Provo, UT—The Honor Code at Brigham Young University (BYU) has recently had sections deleted relating to the university’s homosexual students. This has caused a wave of enthusiasm across campus as many students who identify as gay rejoice in the prospects of the moment. While BYU has not commented on nor clarified the recent change, most anti-Mormon news outlets assume that gay students are now allowed to date, hold hands, and kiss; that is, as long as they don’t pass first base and their intent is not to marry.
For Devin Johnson, this change has been extraordinarily empowering. The senior accounting major, who has been married for two years now, has long remained quiet about his one true dream: to kiss girls who are not his wife.
“I’m not a polygamist,” says Johnson, “nor do I want to be. I just really, really want to kiss more girls.”
And with the new policy changes, Johnson may just get what he wants. “My intention is not to marry any of these girls,” he explains, “nor do I intend to engage in sexual relations with them. But,” he continues, “I married a brunette, and sometimes I want to kiss a blonde. Should not the same standard that applies to the homosexuals also apply to me?”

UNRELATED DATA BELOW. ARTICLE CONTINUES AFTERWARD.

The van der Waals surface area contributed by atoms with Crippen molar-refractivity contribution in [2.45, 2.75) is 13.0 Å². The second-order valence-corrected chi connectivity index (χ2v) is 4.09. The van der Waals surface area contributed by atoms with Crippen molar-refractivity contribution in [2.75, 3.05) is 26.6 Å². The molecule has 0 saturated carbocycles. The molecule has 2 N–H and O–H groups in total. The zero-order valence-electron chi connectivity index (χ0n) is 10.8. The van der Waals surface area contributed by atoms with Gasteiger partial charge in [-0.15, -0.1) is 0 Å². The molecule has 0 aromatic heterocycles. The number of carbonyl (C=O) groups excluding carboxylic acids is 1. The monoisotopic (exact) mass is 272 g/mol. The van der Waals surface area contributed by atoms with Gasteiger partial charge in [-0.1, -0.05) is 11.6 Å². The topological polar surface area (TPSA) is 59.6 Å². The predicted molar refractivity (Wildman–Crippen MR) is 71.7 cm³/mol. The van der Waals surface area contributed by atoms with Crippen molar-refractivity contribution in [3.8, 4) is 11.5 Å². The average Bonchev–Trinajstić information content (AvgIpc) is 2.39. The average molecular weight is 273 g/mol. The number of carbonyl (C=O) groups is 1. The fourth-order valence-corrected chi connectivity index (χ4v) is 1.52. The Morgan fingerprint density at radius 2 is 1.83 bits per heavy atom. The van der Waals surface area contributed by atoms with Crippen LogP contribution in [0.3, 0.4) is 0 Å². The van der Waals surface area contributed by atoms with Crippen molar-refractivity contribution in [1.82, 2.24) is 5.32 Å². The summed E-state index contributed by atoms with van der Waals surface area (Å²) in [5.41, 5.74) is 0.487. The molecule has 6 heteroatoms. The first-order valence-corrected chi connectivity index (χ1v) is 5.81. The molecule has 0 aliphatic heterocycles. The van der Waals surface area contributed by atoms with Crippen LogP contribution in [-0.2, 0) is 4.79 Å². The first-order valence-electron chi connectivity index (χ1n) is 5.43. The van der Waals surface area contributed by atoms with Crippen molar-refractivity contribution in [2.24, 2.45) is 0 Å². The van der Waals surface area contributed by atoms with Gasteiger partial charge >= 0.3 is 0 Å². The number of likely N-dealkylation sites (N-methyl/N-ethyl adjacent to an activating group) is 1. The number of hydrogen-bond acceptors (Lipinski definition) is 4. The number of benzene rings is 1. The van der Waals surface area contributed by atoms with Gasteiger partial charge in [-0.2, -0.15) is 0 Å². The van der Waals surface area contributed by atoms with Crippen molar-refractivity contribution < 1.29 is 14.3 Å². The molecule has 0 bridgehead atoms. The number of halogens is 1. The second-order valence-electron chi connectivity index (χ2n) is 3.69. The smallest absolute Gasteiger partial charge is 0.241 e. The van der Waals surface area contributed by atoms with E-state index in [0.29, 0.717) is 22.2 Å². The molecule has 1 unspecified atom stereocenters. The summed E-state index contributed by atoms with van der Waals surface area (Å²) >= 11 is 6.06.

Sarah, Johnson’s wife, is a fan of the idea: “I just can’t give him all that he wants, you know? Men want variety. If two men are now able to date each other at BYU, why can’t my husband go on dates with some pretty girls?”
In response to Johnson’s recent media attention, BYU’s Honor Code Office has issued a statement: “We have a deep concern for the welfare of our students. We have met with students already and will continue to do so as we seek to make our campus a positive environment for all. We will always listen to our students, no matter what it is they’re saying.”
Johnson is not the only one to take notice of BYU’s new Honor Code. The famed BYU Groper has joined the discussion too. “I think the new policy is great,” Groper says, “I only wish they had changed these rules before they kicked me out of school.”
While it was too late for him personally to benefit from the new policy, Groper is optimistic about BYU’s future. “We have won a lot of ground recently,” he says, “and if this new honor code is as it seems, there may actually be room at BYU for more people like me.”